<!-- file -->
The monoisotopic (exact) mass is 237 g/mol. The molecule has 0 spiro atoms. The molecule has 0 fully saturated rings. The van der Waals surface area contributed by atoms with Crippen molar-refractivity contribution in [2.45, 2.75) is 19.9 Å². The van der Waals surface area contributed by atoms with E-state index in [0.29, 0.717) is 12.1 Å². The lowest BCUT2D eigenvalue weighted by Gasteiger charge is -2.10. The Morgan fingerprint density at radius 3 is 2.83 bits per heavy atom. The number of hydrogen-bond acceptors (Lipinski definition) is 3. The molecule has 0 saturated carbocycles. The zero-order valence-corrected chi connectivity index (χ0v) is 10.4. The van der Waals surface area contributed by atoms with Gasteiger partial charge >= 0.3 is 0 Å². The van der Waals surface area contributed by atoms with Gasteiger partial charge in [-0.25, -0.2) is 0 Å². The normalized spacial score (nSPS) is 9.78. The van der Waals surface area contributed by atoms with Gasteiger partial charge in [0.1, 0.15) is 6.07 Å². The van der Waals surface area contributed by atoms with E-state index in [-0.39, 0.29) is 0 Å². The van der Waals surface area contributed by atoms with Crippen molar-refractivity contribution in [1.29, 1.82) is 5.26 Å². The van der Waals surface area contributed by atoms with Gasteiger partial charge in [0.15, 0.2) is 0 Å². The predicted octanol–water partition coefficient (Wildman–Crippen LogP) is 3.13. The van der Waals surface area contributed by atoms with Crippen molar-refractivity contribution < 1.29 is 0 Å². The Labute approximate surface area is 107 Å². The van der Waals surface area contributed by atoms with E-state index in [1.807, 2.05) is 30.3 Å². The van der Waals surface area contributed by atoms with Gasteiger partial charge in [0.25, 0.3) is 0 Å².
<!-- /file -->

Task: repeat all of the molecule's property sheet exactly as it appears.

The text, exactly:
The monoisotopic (exact) mass is 237 g/mol. The molecule has 0 spiro atoms. The molecule has 0 fully saturated rings. The van der Waals surface area contributed by atoms with Crippen molar-refractivity contribution in [2.45, 2.75) is 19.9 Å². The van der Waals surface area contributed by atoms with E-state index in [0.29, 0.717) is 12.1 Å². The lowest BCUT2D eigenvalue weighted by Gasteiger charge is -2.10. The Morgan fingerprint density at radius 3 is 2.83 bits per heavy atom. The number of hydrogen-bond acceptors (Lipinski definition) is 3. The molecule has 0 saturated carbocycles. The zero-order valence-corrected chi connectivity index (χ0v) is 10.4. The van der Waals surface area contributed by atoms with Gasteiger partial charge >= 0.3 is 0 Å². The van der Waals surface area contributed by atoms with Gasteiger partial charge in [-0.25, -0.2) is 0 Å². The normalized spacial score (nSPS) is 9.78. The van der Waals surface area contributed by atoms with Gasteiger partial charge in [0.1, 0.15) is 6.07 Å². The van der Waals surface area contributed by atoms with E-state index in [-0.39, 0.29) is 0 Å². The van der Waals surface area contributed by atoms with Crippen molar-refractivity contribution in [1.29, 1.82) is 5.26 Å². The van der Waals surface area contributed by atoms with Gasteiger partial charge in [0.15, 0.2) is 0 Å². The predicted octanol–water partition coefficient (Wildman–Crippen LogP) is 3.13. The van der Waals surface area contributed by atoms with Crippen molar-refractivity contribution < 1.29 is 0 Å². The Labute approximate surface area is 107 Å². The van der Waals surface area contributed by atoms with E-state index in [1.807, 2.05) is 30.3 Å². The van der Waals surface area contributed by atoms with Gasteiger partial charge in [0.25, 0.3) is 0 Å².